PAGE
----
READ MORE: Conversations With Black VCs: ‘We Don’t Need Another PR Stunt’

Bradley’s 1863 Ventures aims to build $100 billion in wealth for underrepresented founders by 2030. So far, it’s generated $245 million in member revenue through its investments, according to its 2020 Impact report. 

Other leaders include Arlan Hamilton, who founded Backstage Capital in 2015 to fund underrepresented founders in Silicon Valley. Since then, the fund has invested in 180 startups led by underrepresented founders with typical checks of at least $100,000, according to its website.

Hamilton herself faced an uphill battle. She shared her experience on Twitter: “Back in 2016, a guy fund manager with $1B+ under management told me that in back channels and private rooms, very wealthy and powerful VC investors were spreading the word not to ‘let’ me be successful,” she wrote in an Oct. 7 tweet. “Even those who publicly applauded me.” 

I think he thought I’d be out, cause any rational person would have been, but…,” she continued in the Twitter thread, with a gif of Beyonce singing “You must not know about me.”

Still, many funds focused on funding people of color are small. Whether funding will ever be equitable, Bradley is realistic:  “I’m semi optimistic,” she said. “I would like to believe that that is easier than it’s turning out to be.”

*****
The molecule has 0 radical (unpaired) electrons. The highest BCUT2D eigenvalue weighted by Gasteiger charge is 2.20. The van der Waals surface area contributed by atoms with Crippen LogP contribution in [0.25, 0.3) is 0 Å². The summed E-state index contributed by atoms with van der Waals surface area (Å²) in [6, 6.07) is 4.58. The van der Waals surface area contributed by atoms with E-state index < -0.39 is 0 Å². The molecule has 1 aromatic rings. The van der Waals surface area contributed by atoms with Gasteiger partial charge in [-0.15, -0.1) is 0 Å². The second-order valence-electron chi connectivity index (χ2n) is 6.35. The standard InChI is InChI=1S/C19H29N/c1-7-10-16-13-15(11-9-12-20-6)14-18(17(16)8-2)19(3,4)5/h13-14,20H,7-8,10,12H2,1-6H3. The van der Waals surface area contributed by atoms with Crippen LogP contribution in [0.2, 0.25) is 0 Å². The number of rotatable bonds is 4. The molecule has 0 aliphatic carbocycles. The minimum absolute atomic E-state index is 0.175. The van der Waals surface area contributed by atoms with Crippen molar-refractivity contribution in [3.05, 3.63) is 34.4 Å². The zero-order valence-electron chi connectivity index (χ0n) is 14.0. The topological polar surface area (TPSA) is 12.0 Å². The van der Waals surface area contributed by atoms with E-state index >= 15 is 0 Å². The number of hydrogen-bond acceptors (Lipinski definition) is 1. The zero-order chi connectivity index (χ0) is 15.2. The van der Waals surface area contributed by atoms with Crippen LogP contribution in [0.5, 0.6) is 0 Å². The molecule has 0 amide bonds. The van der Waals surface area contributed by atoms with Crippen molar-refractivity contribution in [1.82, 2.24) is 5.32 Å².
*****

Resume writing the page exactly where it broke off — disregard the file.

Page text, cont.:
Tips for Coping with the Stress

Building a business is hard on its own, but grappling with systematic barriers on top can be stressful, exhausting and even traumatic. Here’s how Williams stays determined:

Find a community of people going through the same experience: Large Slack or Facebook groups are OK, she said, but really a smaller group where you can form relationships is better.

Set goals, but make them manageable: Break down big goals into bite-sized pieces so that you can reach them easier. Williams suggests setting quarterly goals. Also, stick to your goals, but be flexible in how you reach them, she said. 

Go to therapy: Starting a business means long hours, which can easily become unhealthy. “I think that anyone that’s going into starting a business should definitely be in therapy prior to starting it and during their time starting it,” she said.

Practice your pitch: Practice on family, on friends and even children, Williams said. If they can’t grasp it, your investors won’t be able to, either.

This story has been updated to reflect that Unpacking is both a software solution and a solution that focuses on people.

This story and others on New Builders Dispatch are made possible by a sponsorship from the Ewing Marion Kauffman Foundation. The Ewing Marion Kauffman Foundation is a private, nonpartisan foundation that provides access to opportunities that help people achieve financial stability, upward mobility, and economic prosperity – regardless of race, gender, or geography. The Kansas City, Mo.-based foundation uses its grantmaking, research, programs, and initiatives to support the start and growth of new businesses, a more prepared workforce, and stronger communities. For more information, visit and connect with and